GQ magazine, that arbiter of male fashion for those who know Tommy Hilfiger is a designer and not a former Dodgers outfielder, has proclaimed NASCAR a "new touchstone" for "culture and style."
That's only one of two highly notable things that happened related to the Cup and Xfinity series visiting Pocono Raceway last weekend. (OK, three, if you want to count a black driver in the field for Sunday's Pocono 400.)
GQ raved that "all the guys working on the track, from the drivers to the pit crews, looked awesome."
The magazine went on to say NASCAR's "bold color schemes and logos feel genuine, authentic, and fresh because of their anti-design look We're living in an age when everything bad is good, and right now it's Nascar's (sic) turn to represent the worst — and thus the best — fashion has to offer."
It went on to show pictures of hoodies inspired by over-logoed NASCAR jackets and tri-color pants inspired by crew members' britches. I'd elaborate, but surely your new issue of GQ will be arriving any moment, and I'd hate to spoil it.
So let's turn to victory lane, a popular winner and the slim but growing possibility NASCAR's playoff system could get discombobulated.
Ryan Blaney didn't just earn his first Cup Series win, he beat Kevin Harvick to do so. Pretty amazing stuff there. Great last few laps.
Blaney is the 10th different winner in 14 races this year. There are 12 more races until the playoffs. So what are the chances of seven more different winners befouling the "win-and-you're-in" scenario?
Unlikely, but less far-fetched each week.
Consider those without a win this year. Harvick. Kyle Busch. Denny Hamlin. Matt Kenseth. Jamie McMurray. Clint Bowyer. Dale Earnhardt Jr. (I know, I know but there's always the chance for a sentimental win at Daytona). We're still waiting on Chase Ellliott's maiden victory, and it doesn't look like rookie Erik Jones is far behind.
Blaney became the third first-time winner in five races (Ricky Stenhouse Jr. at Talladega and Austin Dillon at Charlotte) and the fifth since last August (Chris Buescher at Pocono and Kyle Larson at Michigan).
Between 2011 and 2016, only AJ Allmendinger and Aric Almirola were first-timers. There were five in 2011 — Marcos Ambrose, Trevor Bayne, Paul Menard, David Ragan and Regan Smith — but none has made a real impact.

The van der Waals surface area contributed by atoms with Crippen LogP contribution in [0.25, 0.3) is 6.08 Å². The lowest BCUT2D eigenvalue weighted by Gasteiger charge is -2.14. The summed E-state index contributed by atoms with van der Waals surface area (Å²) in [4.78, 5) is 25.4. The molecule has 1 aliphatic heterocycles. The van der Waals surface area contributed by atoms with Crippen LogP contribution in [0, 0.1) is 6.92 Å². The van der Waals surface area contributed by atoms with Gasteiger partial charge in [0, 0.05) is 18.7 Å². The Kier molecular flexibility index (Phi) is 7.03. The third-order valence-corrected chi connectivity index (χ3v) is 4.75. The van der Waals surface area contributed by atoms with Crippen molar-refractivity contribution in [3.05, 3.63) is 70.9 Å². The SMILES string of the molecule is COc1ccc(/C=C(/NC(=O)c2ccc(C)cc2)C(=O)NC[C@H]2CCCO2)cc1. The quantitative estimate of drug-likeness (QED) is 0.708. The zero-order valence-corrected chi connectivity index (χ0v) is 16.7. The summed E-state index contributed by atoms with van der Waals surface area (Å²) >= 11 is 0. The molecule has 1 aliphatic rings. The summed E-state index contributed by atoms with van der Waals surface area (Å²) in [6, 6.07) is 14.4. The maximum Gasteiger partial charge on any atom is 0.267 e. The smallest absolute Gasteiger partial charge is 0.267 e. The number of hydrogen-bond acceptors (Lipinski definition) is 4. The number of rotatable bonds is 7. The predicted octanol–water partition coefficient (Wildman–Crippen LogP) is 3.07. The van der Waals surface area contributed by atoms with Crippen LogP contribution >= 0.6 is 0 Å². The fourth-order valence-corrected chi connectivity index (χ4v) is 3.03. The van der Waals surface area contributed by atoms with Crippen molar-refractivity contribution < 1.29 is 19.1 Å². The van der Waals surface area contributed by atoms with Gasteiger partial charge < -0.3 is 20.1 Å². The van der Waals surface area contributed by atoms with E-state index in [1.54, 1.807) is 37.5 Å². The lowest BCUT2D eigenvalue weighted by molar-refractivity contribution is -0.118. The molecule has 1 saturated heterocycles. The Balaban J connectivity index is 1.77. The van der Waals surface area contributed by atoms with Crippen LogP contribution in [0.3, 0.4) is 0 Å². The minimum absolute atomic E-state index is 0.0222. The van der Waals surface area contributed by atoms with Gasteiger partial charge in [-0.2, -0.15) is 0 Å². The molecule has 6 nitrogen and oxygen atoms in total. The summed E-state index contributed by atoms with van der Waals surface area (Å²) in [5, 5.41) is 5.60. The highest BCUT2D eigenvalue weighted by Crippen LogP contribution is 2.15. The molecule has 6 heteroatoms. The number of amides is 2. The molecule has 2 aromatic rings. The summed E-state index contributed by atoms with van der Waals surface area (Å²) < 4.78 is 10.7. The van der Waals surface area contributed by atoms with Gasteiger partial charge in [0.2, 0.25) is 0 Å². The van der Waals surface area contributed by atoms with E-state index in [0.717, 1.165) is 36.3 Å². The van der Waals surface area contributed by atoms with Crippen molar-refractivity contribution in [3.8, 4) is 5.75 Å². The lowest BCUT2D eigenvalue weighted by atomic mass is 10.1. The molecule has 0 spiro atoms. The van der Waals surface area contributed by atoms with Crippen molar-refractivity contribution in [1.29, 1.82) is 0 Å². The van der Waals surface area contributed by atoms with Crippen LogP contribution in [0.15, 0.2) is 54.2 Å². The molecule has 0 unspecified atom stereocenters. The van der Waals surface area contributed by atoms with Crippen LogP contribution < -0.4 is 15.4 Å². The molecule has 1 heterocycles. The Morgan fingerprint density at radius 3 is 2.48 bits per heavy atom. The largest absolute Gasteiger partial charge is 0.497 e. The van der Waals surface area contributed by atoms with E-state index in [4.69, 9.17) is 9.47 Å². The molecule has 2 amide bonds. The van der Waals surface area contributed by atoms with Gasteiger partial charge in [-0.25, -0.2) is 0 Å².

This year feels different. This feels like the dawn of an era for the new faces NASCAR has been banking on and desperately needs. I can't tell you that Blaney is going to become the next great fan favorite. I can tell you there was a parade of fellow competitors going to victory lane to congratulate him.
And he looked genuine and authentic and fresh.
- Last race: Blaney brought the Wood Brothers their 99th career win but first since 2011.
- Next race: Firekeepers Casino 400, Michigan International Speedway, 3 p.m. EDT Sunday, FS1
- Pick to win: Brad Keselowski.
- Pit notes: Darrell "Bubba" Wallace Jr. was penalized three times for speeding on pit road in his Cup Series debut Sunday, then briefly passed out after the race. Wallace said he was "so bummed out and frustrated with myself," and that led to the medical episode. Wallace became only the eighth black driver to run a Cup Series race. Brad Keselowski's contract at Team Penske expires at year's end, but he hinted Tuesday he'll soon sign a new deal. Danica Patrick has gone viral this week after a video showed a testy exchange with fans who booed her for not signing autographs. She could have handled things better, but NASCAR allows too many people up-close access, and fans — of all sports — must realize the athletes are in their workplace and have greater priorities than autographs.
- Fast Five: 1. Martin Truex Jr., 2. Jimmie Johnson., 3. Kyle Larson., 4. Brad Keselowski., 5. Harvick.
- What they're saying: "I get really hard on myself when I mess up It's just something I've got to work on. I like to win. I can drop the mic and pick my nose, but I don't want to do that." — Wallace, taking a shot at Busch's post-race churlishness last month at Charlotte.
Contact Mark McCarter at firstname.lastname@example.org.